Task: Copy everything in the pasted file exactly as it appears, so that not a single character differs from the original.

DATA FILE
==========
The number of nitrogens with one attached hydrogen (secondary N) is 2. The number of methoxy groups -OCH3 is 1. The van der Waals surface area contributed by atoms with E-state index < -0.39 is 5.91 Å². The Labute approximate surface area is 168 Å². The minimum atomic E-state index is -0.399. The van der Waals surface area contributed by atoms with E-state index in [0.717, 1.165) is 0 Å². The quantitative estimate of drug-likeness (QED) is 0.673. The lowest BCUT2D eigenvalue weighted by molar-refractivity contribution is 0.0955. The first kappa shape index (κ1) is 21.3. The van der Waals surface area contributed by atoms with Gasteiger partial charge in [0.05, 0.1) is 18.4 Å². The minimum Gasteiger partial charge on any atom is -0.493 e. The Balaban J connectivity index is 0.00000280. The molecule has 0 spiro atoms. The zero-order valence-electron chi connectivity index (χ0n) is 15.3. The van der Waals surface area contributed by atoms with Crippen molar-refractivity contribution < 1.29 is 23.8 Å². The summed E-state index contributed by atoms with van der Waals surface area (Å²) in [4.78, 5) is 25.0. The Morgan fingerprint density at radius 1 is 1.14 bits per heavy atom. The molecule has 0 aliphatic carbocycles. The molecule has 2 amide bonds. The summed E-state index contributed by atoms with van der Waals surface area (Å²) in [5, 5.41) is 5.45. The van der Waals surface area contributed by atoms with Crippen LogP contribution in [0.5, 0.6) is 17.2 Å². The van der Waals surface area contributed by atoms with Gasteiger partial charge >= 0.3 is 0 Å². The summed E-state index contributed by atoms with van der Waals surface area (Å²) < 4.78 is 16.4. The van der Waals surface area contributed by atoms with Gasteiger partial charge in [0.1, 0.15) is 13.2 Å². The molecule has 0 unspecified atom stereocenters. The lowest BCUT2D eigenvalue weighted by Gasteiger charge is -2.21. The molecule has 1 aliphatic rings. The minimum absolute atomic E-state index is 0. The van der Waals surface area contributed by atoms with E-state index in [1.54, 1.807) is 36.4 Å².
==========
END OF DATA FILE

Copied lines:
The number of nitrogens with one attached hydrogen (secondary N) is 2. The number of methoxy groups -OCH3 is 1. The van der Waals surface area contributed by atoms with E-state index < -0.39 is 5.91 Å². The Labute approximate surface area is 168 Å². The minimum atomic E-state index is -0.399. The van der Waals surface area contributed by atoms with E-state index in [0.717, 1.165) is 0 Å². The quantitative estimate of drug-likeness (QED) is 0.673. The lowest BCUT2D eigenvalue weighted by molar-refractivity contribution is 0.0955. The first kappa shape index (κ1) is 21.3. The van der Waals surface area contributed by atoms with Gasteiger partial charge in [0.05, 0.1) is 18.4 Å². The minimum Gasteiger partial charge on any atom is -0.493 e. The Balaban J connectivity index is 0.00000280. The molecule has 0 spiro atoms. The zero-order valence-electron chi connectivity index (χ0n) is 15.3. The van der Waals surface area contributed by atoms with Crippen molar-refractivity contribution < 1.29 is 23.8 Å². The summed E-state index contributed by atoms with van der Waals surface area (Å²) in [4.78, 5) is 25.0. The Morgan fingerprint density at radius 1 is 1.14 bits per heavy atom. The molecule has 0 aliphatic carbocycles. The molecule has 2 amide bonds. The summed E-state index contributed by atoms with van der Waals surface area (Å²) in [5, 5.41) is 5.45. The van der Waals surface area contributed by atoms with Crippen LogP contribution in [0.5, 0.6) is 17.2 Å². The van der Waals surface area contributed by atoms with Gasteiger partial charge >= 0.3 is 0 Å². The summed E-state index contributed by atoms with van der Waals surface area (Å²) < 4.78 is 16.4. The van der Waals surface area contributed by atoms with Gasteiger partial charge in [0.1, 0.15) is 13.2 Å². The molecule has 0 unspecified atom stereocenters. The lowest BCUT2D eigenvalue weighted by Gasteiger charge is -2.21. The molecule has 1 aliphatic rings. The minimum absolute atomic E-state index is 0. The van der Waals surface area contributed by atoms with E-state index in [1.54, 1.807) is 36.4 Å².